As many as 98,000 Americans die every year as the result of surgical errors and mistakes made by hospitals (misdiagnosis, incorrect dosages, incorrect prescriptions, etc.). The number could be even higher, as many of cases of malpractice are not even reported. Lawsuits arising from medical malpractice are usually long, drawn-out and complex.
One thing that would lead to detection of error and earlier resolution of malpractice cases would be recording of surgical procedures and patient-physician encounters. Technology developed at the University of Toronto is similar to the “black box” recording devices in airplanes and commercial vehicles, and would help patients and doctors alike.
The American Medical Association already recognizes the benefit of recording patient interactions for public use, education, and other purposes. Additionally, medical records are already covered by stringent privacy laws and regulations, so recordings of surgical procedures and other patient interactions would be similarly protected. If more procedures were recorded, patients who are injured by medical negligence would have convincing evidence of malpractice. Likewise, doctors would be protected from frivolous allegations if the recordings showed no error.
Wisconsin lawmakers have proposed “Julie’s Law,” which is named after Julie Ribenzer, a patient who died after a surgeon administered too much anesthetic. Utah should join with states that have laws to allow patients to have their medical procedures to be recorded.
During a trial, the jury’s opinions and impressions about the case are critical. One of the things I learned from my most recent trial was how the jurors weighed the testimony of expert witnesses.
In a malpractice case, the plaintiff will have her experts; the defendant physician will have his. In a lot of cases, jurors will conclude that it is a “tie” because both sides had an expert to back up their case. For a plaintiff, who bears the burden of proof, a “tie” is actually a loss.
This is important because the “tie-breaker” is often the defendant physician himself. Not only does he testify about the factual circumstances of the treatment, but he often goes far beyond that, testifying as an expert on his own behalf.
In a recent decision, a Connecticut appeals court discussed the proper scope of testimony for a defendant physician who is essentially acting as an additional expert witness on his own behalf. It is a valuable reminder of how important it is to be well-prepared for examining doctors who are acting not only as factual witnesses, but as medical experts. A malpractice lawyer needs to be familiar not only with the legal aspects of the case, but also have a strong understanding of the medical issues, relevant literature, and prevailing standards of care.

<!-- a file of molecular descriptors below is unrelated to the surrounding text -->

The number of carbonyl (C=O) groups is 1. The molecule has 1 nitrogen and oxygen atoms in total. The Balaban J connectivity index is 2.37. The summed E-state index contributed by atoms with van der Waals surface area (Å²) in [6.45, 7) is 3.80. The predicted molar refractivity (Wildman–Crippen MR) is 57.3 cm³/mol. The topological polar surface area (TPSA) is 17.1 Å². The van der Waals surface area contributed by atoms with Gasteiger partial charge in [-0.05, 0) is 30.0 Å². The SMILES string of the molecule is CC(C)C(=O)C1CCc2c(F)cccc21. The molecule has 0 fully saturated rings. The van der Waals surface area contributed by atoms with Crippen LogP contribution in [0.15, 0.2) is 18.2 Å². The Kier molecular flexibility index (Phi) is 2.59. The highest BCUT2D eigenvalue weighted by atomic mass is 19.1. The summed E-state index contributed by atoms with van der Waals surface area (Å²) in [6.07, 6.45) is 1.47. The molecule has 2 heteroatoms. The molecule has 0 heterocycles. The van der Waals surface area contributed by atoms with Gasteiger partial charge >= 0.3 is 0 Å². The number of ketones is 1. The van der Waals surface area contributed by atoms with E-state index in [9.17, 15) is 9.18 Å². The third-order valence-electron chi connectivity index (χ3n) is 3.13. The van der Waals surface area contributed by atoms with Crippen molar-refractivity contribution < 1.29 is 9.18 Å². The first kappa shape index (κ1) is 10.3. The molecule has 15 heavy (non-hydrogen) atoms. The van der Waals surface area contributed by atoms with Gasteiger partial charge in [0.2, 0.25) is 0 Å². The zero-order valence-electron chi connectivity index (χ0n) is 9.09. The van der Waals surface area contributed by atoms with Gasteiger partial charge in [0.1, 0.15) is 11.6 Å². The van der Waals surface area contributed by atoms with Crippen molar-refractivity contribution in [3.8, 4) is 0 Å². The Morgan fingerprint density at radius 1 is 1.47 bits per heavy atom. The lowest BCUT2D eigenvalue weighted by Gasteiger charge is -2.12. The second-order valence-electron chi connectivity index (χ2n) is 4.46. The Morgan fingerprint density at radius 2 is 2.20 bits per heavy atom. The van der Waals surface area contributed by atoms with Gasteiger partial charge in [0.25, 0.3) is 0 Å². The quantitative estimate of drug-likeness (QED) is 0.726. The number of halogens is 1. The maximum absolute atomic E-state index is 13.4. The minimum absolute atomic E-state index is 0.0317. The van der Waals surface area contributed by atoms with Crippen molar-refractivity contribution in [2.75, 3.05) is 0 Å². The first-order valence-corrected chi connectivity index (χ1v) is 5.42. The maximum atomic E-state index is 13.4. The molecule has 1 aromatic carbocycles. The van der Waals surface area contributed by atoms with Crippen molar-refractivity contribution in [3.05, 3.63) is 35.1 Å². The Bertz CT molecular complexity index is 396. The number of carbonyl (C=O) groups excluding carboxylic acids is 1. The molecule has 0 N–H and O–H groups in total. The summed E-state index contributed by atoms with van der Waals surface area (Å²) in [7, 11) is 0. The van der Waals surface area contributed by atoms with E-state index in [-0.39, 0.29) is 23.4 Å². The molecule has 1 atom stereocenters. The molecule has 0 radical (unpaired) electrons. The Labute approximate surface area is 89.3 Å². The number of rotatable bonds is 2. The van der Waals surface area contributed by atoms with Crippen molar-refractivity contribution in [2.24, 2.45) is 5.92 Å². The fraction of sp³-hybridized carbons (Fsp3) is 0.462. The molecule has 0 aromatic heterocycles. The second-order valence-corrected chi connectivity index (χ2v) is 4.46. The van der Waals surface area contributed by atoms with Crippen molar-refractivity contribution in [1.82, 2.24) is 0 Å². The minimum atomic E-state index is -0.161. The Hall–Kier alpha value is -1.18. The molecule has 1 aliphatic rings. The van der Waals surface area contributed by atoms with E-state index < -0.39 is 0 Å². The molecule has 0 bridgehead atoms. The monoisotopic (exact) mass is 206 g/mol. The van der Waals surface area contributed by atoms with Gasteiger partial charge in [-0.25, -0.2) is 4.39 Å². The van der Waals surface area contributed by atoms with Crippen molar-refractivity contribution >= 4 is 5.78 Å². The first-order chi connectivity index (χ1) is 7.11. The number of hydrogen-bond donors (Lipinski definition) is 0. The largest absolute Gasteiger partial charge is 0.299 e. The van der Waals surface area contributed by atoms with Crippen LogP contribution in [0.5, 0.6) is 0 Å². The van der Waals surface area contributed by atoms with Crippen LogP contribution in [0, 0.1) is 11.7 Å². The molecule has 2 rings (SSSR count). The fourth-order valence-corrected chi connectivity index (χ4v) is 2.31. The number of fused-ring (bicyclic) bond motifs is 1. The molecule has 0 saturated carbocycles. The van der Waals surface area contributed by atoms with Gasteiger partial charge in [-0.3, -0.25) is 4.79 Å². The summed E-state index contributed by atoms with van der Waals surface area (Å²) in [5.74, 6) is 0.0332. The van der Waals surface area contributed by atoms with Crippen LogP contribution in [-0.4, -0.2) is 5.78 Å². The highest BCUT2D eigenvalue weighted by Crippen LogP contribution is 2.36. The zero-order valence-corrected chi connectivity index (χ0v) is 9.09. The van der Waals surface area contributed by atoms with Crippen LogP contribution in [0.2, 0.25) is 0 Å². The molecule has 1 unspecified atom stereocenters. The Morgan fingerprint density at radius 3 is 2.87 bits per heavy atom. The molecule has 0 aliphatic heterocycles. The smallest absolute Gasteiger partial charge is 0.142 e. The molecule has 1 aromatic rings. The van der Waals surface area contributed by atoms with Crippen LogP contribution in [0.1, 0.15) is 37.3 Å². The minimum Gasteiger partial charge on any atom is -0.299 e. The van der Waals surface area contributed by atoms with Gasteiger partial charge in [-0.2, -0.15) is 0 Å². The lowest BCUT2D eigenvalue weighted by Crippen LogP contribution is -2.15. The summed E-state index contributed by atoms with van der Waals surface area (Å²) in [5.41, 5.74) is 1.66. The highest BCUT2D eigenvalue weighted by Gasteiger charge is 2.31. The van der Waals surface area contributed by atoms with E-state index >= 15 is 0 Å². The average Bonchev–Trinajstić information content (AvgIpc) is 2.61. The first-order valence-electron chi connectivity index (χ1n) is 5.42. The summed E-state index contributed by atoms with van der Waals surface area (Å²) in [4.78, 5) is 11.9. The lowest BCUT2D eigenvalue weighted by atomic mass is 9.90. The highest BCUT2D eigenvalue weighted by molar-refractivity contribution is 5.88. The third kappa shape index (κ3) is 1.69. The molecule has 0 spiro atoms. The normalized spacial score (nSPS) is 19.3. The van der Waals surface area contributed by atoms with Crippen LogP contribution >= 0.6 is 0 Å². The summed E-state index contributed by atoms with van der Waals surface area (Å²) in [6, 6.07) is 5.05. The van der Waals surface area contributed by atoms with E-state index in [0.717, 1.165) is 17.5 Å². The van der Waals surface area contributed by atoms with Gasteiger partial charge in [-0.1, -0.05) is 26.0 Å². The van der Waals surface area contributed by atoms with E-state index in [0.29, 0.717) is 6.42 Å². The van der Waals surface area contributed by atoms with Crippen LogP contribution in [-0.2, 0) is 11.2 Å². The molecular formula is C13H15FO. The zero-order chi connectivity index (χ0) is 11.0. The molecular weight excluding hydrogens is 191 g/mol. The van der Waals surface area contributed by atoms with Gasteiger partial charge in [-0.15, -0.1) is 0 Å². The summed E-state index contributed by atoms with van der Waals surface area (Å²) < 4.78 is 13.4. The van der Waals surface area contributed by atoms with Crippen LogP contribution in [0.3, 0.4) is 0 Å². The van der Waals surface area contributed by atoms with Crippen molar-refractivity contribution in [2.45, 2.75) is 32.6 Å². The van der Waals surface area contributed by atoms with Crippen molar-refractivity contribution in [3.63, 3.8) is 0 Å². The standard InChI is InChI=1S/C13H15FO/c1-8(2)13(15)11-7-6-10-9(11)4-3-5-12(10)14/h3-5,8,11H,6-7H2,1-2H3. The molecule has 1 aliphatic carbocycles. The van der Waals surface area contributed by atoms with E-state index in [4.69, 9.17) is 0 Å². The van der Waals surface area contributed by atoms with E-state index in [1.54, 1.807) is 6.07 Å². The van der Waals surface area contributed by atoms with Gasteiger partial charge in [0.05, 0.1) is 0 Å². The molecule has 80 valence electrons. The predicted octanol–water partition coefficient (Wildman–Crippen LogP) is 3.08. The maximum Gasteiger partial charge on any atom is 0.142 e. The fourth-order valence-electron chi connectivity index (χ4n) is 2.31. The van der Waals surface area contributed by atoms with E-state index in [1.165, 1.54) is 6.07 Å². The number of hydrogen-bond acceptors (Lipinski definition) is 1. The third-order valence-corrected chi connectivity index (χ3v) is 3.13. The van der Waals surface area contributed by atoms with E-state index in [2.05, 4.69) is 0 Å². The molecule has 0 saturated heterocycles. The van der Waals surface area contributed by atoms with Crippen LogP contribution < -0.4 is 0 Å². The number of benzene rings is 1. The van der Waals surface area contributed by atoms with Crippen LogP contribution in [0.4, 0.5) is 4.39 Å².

One of the reasons that medical malpractice occurs so frequently is increased reliance on computerized systems, automatic orders, and inadequate training on the proper use of medical technology and devices.
Thankfully, the healthcare industry is starting to take note. A recent article titled “New Medical Technology Poses Safety Problems if Users not Trained Properly,” published by the online periodical Modern Healthcare, addresses this increasing problem. As the article states:
Recent studies have found that rapid implementation of newmedical technology—electronic health records, patient monitoring devices, surgical robots and other tools —can lead to adverse patient events when it is not thoughtfully integrated into workflow.
Although advances in technology and science have advanced medical care and increased quality in many areas, there is no substitute for conscientious and attentive clinical decision making. Unfortunately, sometimes health care providers rely too heavily on computerized systems and technology, and too little on what each individual patient needs. Add in poor training, and you’ve got a recipe for medical malpractice.
As a medical malpractice attorney, I like to know the insurance defense industry’s tricks. A recent article published by the Monthly Prescribing Reference discusses one of them. The article addresses the frequent failure of health care providers to empathize with patients who have suffered as a result of adverse outcomes and medical malpractice. These “expressions of empathy” are a trick designed to deter people from holding negligent health care providers accountable in court.
Frequently, when I meet with new clients, they tell me about how they went into the hospital for a routine procedure only to wake up hours–or sometimes days–later having suffered a catastrophic injury. While it is true that there can be known, unavoidable complications in medicine, often, the additional injuries are the result of negligence and poor communication among the medical team. Patients feel like insult has been added to injury when none of their doctors will tell them what went wrong.